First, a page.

Ireland’s Lily Agg reacts after missing a chance. Ryan Byrne/INPHO

'We’re trying to be a more high-pressing attacking team... We don't want to just sit in'

Lily Agg and Eileen Gleeson discuss the Irish side’s attempt to evolve.

QUALIFYING DIRECTLY from the group for Euro 2025 was always going to be a tall order for this Irish team.

Of the four semi-finalists at the last Euros, three are now in Ireland’s qualifying group with only the top two spots guaranteeing a place in Switzerland next summer.

England, France and Sweden are among the top six sides in the world according to Fifa, so 25th-ranked Ireland were inevitably facing an uphill battle from the outset.

Given that the Irish team’s last meeting with Sweden — a World Cup qualifier in 2022 — ended in a 1-1 draw, some people might perceive Friday night’s 3-0 loss as evidence of regression.

Yet others would argue the situation is more complicated.

In the post-Vera Pauw era, the team has aimed to transform their style.

Last August, when Pauw’s future was up in the air, Louise Quinn signalled as much.

“Something that maybe in general what Irish teams at times lack is going forward, scoring a lot of goals and dominating some of these games,” she told RTÉ.

“We have Katie McCabe, Denise O’Sullivan, Kyra Carusa is really coming into her own. We have brilliant attacking players.

“I feel like on some side of the thing we are always going to have defence sorted so I think we really have to push on and figure out how we create more goals, apart from set pieces.”

And there is no doubt Eileen Gleeson has overseen a period where Ireland have become a more potent attacking force.

While they had the luxury of playing patently inferior opposition during their recent Nations League campaign, Ireland were much more impressive going forward than they had been for much of the Pauw era. In six games, they scored 20 goals and conceded just two.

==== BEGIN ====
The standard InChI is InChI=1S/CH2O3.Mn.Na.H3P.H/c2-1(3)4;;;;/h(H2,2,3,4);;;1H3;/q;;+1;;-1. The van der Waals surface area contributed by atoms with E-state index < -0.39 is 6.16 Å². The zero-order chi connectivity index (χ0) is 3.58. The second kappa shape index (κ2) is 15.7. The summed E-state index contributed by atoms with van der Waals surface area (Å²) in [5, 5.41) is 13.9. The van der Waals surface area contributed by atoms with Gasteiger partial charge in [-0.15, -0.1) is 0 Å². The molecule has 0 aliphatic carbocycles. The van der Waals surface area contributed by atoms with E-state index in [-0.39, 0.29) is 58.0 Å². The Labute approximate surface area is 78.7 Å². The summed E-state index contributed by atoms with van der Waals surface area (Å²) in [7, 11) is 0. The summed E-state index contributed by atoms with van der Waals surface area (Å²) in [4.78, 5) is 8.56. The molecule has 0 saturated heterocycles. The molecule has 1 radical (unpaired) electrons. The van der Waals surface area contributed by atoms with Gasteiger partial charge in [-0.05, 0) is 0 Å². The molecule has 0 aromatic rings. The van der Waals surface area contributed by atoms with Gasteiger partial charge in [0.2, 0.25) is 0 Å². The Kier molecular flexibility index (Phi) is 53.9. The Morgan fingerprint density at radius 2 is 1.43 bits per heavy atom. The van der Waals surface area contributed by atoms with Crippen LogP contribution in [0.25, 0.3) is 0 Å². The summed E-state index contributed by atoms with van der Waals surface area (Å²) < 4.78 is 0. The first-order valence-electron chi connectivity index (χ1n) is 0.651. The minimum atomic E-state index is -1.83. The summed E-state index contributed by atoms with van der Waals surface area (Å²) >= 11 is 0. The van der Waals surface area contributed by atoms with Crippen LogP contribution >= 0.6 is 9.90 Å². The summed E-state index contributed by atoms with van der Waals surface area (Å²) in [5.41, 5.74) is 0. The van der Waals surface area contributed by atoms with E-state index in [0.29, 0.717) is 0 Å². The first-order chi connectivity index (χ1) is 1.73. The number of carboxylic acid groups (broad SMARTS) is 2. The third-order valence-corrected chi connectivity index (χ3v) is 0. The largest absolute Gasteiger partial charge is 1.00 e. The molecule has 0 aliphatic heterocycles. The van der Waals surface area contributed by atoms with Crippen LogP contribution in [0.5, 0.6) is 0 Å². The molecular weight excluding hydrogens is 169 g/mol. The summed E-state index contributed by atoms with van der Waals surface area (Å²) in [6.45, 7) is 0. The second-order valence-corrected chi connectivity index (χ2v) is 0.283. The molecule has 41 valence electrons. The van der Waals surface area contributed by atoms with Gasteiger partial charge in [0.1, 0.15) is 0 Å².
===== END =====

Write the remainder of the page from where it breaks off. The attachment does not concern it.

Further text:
However, that trend has not continued since Gleeson was appointed permanent boss.

The better standard of opposition is undoubtedly a key factor, with Ireland winless in their last five matches, failing to score a single goal within that period.

Moreover, a significant portion of the France and England matches could easily been mistaken for matches in the more defence-oriented Pauw era, without a favourable outcome.

Gleeson almost admitted as much during the week when she said her side had been “passive” for too long in these crucial fixtures.

“As a team, we want to be assertive and aggressive,” she said.

“It is that balancing act: are you going to go full tilt and chase from the start, are you going to stay in the game as long?”

The team adopted a more adventurous approach in a must-win encounter versus Sweden.

Compared to the England game, where they were stuck in their half for the majority of the first period and found themselves 2-0 down within 18 minutes, against the Swedes, Ireland failed to capitalise on at least three good chances in a 45-minute spell where they invariably matched their rivals.

But once Johanna Rytting Kaneryd opened the scoring, the hosts’ confidence gradually diminished and their rivals eventually ran out easy winners.

Ireland’s team selection emphasised their intent. Starting with Amber Barrett and Kyra Carusa, along with Lily Agg in the number 10 role, was an unusually attacking move against opponents of this calibre.